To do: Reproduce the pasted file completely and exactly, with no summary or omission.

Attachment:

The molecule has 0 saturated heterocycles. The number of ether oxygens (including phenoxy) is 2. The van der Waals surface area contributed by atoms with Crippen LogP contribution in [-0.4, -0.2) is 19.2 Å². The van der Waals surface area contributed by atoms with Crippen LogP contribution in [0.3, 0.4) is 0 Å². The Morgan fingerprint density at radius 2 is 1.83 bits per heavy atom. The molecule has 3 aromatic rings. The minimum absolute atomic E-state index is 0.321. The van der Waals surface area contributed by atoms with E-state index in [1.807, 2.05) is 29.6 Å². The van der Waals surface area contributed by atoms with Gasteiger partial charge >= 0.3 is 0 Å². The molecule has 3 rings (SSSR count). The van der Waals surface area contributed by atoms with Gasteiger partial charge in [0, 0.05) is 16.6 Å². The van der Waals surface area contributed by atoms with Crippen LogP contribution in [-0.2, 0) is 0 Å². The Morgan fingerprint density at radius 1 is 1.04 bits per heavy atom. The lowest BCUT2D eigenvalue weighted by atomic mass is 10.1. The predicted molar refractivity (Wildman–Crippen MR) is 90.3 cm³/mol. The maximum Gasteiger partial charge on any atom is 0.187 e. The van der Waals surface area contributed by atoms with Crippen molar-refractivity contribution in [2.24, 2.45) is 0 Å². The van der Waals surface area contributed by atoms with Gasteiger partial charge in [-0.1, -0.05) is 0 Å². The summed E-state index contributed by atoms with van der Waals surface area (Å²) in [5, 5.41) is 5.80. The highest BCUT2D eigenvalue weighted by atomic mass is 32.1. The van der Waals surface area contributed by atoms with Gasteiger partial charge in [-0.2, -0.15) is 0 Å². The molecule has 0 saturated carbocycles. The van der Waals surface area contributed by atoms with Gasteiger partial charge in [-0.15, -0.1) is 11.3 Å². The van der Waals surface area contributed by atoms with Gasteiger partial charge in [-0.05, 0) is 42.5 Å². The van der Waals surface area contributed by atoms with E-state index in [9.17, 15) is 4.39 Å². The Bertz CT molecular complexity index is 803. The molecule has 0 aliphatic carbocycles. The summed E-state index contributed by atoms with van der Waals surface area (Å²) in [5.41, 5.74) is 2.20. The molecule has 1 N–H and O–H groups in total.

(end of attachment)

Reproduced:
The molecule has 0 saturated heterocycles. The number of ether oxygens (including phenoxy) is 2. The van der Waals surface area contributed by atoms with Crippen LogP contribution in [-0.4, -0.2) is 19.2 Å². The van der Waals surface area contributed by atoms with Crippen LogP contribution in [0.3, 0.4) is 0 Å². The Morgan fingerprint density at radius 2 is 1.83 bits per heavy atom. The molecule has 3 aromatic rings. The minimum absolute atomic E-state index is 0.321. The van der Waals surface area contributed by atoms with E-state index in [1.807, 2.05) is 29.6 Å². The van der Waals surface area contributed by atoms with Gasteiger partial charge >= 0.3 is 0 Å². The molecule has 3 rings (SSSR count). The van der Waals surface area contributed by atoms with Gasteiger partial charge in [0, 0.05) is 16.6 Å². The van der Waals surface area contributed by atoms with Crippen LogP contribution in [-0.2, 0) is 0 Å². The Morgan fingerprint density at radius 1 is 1.04 bits per heavy atom. The lowest BCUT2D eigenvalue weighted by atomic mass is 10.1. The predicted molar refractivity (Wildman–Crippen MR) is 90.3 cm³/mol. The maximum Gasteiger partial charge on any atom is 0.187 e. The van der Waals surface area contributed by atoms with Crippen molar-refractivity contribution in [2.24, 2.45) is 0 Å². The van der Waals surface area contributed by atoms with Gasteiger partial charge in [-0.1, -0.05) is 0 Å². The summed E-state index contributed by atoms with van der Waals surface area (Å²) in [5, 5.41) is 5.80. The highest BCUT2D eigenvalue weighted by atomic mass is 32.1. The van der Waals surface area contributed by atoms with Gasteiger partial charge in [-0.2, -0.15) is 0 Å². The molecule has 0 saturated carbocycles. The van der Waals surface area contributed by atoms with Gasteiger partial charge in [-0.15, -0.1) is 11.3 Å². The van der Waals surface area contributed by atoms with Gasteiger partial charge in [-0.05, 0) is 42.5 Å². The van der Waals surface area contributed by atoms with E-state index in [9.17, 15) is 4.39 Å². The Bertz CT molecular complexity index is 803. The molecule has 0 aliphatic carbocycles. The summed E-state index contributed by atoms with van der Waals surface area (Å²) in [5.41, 5.74) is 2.20. The molecule has 1 N–H and O–H groups in total.